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Dig Dis Sci. 1994 Jun;39(6):1265-72.

Modulation of ischemia-reperfusion-induced hepatic injury by Kupffer cells.

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Department of Gastroenterology and Hepatology, Koshigaya Hospital, Dokkyo University School of Medicine, Saitama, Japan.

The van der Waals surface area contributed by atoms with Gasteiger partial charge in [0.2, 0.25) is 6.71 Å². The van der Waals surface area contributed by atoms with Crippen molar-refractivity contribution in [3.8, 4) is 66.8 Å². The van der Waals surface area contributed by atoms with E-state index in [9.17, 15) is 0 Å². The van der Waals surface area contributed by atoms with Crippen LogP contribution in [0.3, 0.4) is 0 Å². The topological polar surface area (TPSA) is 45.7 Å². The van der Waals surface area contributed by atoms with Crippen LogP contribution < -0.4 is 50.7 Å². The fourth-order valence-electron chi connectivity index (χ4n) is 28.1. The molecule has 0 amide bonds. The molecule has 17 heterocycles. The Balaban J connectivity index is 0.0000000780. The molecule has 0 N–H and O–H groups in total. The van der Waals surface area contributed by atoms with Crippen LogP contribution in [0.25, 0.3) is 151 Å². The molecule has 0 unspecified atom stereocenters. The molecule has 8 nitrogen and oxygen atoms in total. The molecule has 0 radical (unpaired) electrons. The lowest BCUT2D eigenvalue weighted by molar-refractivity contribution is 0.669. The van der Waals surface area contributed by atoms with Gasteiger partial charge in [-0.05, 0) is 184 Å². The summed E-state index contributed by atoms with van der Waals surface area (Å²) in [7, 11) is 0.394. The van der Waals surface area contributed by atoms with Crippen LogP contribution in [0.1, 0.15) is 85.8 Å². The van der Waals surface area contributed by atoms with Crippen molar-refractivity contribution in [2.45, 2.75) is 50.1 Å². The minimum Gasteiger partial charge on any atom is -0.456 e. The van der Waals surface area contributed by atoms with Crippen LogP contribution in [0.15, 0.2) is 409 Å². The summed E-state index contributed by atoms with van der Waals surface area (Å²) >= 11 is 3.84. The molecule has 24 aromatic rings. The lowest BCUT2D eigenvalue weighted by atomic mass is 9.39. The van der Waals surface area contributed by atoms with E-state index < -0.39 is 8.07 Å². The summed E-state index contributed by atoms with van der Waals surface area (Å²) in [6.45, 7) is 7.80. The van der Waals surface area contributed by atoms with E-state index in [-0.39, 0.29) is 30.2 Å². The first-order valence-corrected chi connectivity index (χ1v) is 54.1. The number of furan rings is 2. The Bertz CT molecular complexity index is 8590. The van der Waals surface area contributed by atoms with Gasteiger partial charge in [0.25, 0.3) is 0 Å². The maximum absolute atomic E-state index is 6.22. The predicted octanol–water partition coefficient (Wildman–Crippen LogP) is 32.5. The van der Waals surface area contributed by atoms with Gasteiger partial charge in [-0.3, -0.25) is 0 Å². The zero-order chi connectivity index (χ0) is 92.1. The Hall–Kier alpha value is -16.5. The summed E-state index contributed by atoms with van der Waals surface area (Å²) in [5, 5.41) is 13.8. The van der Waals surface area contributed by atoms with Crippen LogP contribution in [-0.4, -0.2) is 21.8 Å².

To elucidate the role of Kupffer cells in ischemia-reperfusion-induced hepatic injury, hepatic injury induced by ischemia-reperfusion was analyzed after modulation of Kupffer cell function. Ischemia of the liver was performed by occlusion of both the portal vein and hepatic artery, which enter into the left lateral and median lobes of the liver. Blood flow in the ischemic lobe was reduced, in contrast to an increased blood flow in the nonischemic lobe during occlusion of the veins. Although hepatocyte damage was not demonstrated by ischemia for < 60 min, hepatic injury was found after reperfusion of the liver, and activation of Kupffer cells was morphologically demonstrated by electron microscopies. Suppression of Kupffer cells, induced by previous administration of gadolinium chloride or latex particles, reduced the grade of hepatic injury induced by ischemia-reperfusion. On the other hand, stimulation of Kupffer cell phagocytosis, induced by administration of latex particles at the time of reperfusion, aggravated the ischemia-reperfusion-induced hepatotoxicity, which was then reduced by simultaneous administration of superoxide dismutase. Kupffer cells, isolated from the rats treated with the ischemia-reperfusion procedure, have been found to release increased amounts of oxygen radical intermediates. These results suggest that hepatic injury induced by ischemia-reperfusion is modulated by the function of Kupffer cells and that superoxide anion released from Kupffer cells could play an important role in ischemia-reperfusion hepatic injury.

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